“You should go now,” Manning said. “You’ll need to hurry—your flight’s boarding in less than fifteen minutes, and you still need to get through security.”
“Chen Song, go ahead. I’ll meet you at the gate,” Chen Gui said.
Chen Song looked surprised. “Uncle?”
“Do as I say! No discussion!” Chen Gui snapped.
Chen Song hesitated for a moment, then made a hissing noise through his teeth and spun on his heel. He marched toward the security checkpoint.
Chen Gui turned to Manning. His eyes, while mindful of the environment and virtually every passerby, were no longer full of panic and fear. The old Chen Gui, Shanghai crime lord, had returned.
“Bái Hu, I’ll transfer your fee into your account by tomorrow morning. But I would like to know if you might be interested in another task while I’m in transit.”
“What would that be?”
“I need you to take care of my problems here in Japan. I need that done very, very quickly. Can this be done in less than twelve hours for … say, one hundred thousand dollars?”
Manning cocked a brow. One hundred thousand dollars was twice his usual “assistance” fee, which Chen Gui was obliged to pay in addition to his annual retainer.
“That could compromise my ability to assist you further here in Japan,” Manning answered. “As you know, whites stand out here quite a bit.”
“Yes, silly of me to be so miserly at a time like this—my ancestors would be most displeased. One hundred seventy-five thousand, then. And another twenty-five thousand if it’s done before midnight.”
Manning took a deep breath. “Two hundred thousand dollars? But Chen Gui—you can pay your own people pennies to do this, in comparison.”
“I have no one left in Japan, and the quicker this gets done, the quicker I can make my reappearance. The Yakuza are timid, but they will fall in with the first gangster who resumes the flow of goods. You know the Taiwanese are angling for the territory, and once they know I’ve left, they’ll move in immediately … once the Fujianese snake’s head is dead. Dŏngdé ma?”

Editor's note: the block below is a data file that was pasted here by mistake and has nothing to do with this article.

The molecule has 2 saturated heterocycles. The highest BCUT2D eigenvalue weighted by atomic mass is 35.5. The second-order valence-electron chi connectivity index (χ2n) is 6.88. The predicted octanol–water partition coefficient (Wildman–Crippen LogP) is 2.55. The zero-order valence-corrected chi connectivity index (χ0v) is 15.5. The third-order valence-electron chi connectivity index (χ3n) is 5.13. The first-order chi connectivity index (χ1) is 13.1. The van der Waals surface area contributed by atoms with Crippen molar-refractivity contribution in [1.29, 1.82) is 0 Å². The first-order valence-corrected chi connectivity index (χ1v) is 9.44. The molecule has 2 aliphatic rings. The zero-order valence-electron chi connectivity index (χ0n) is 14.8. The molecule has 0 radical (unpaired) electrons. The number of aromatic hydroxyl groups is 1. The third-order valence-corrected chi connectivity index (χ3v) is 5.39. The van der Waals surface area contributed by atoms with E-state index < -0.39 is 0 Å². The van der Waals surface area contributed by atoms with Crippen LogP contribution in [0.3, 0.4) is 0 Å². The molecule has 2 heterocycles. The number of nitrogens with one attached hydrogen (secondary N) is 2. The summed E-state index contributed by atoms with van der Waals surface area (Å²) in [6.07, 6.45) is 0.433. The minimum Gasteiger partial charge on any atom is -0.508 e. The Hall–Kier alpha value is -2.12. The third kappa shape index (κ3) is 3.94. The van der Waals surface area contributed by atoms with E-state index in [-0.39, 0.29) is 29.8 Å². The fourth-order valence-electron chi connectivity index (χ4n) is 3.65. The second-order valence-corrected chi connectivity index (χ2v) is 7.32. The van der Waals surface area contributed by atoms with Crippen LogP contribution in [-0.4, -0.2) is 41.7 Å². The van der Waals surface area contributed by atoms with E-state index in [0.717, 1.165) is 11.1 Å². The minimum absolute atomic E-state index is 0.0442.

“Shi. But I’ve had no contact with the Fujianese—I wouldn’t know where to find them, much less their leader.”
Chen Gui reached into one of his pockets and pulled out a card. He pressed it into Manning’s hand.
“I have a special relationship with a young girl,” Chen Gui said. “She’s very young, very lovely, but plays both sides of the fence. She’s Japanese, but she runs with the Fujianese. She is also enamored of me, because, as I’ve told you, we Shanghainese are quite generous. Do you know what I mean?”
“You have an enjo kōsai partner,” Manning replied, using the Japanese term which loosely described “assisted dating” between a young, school-aged girl and a middle-aged man. Despite the fact that it was a distasteful practice—it was practically underage prostitution, after all—Manning was nevertheless impressed that Chen Gui had managed to navigate such culturally tricky waters; most foreigners lacked the required finesse to successfully negotiate a compensated dating package with a Japanese schoolgirl.
“Yes. She is quite sweet, but requires much attention.”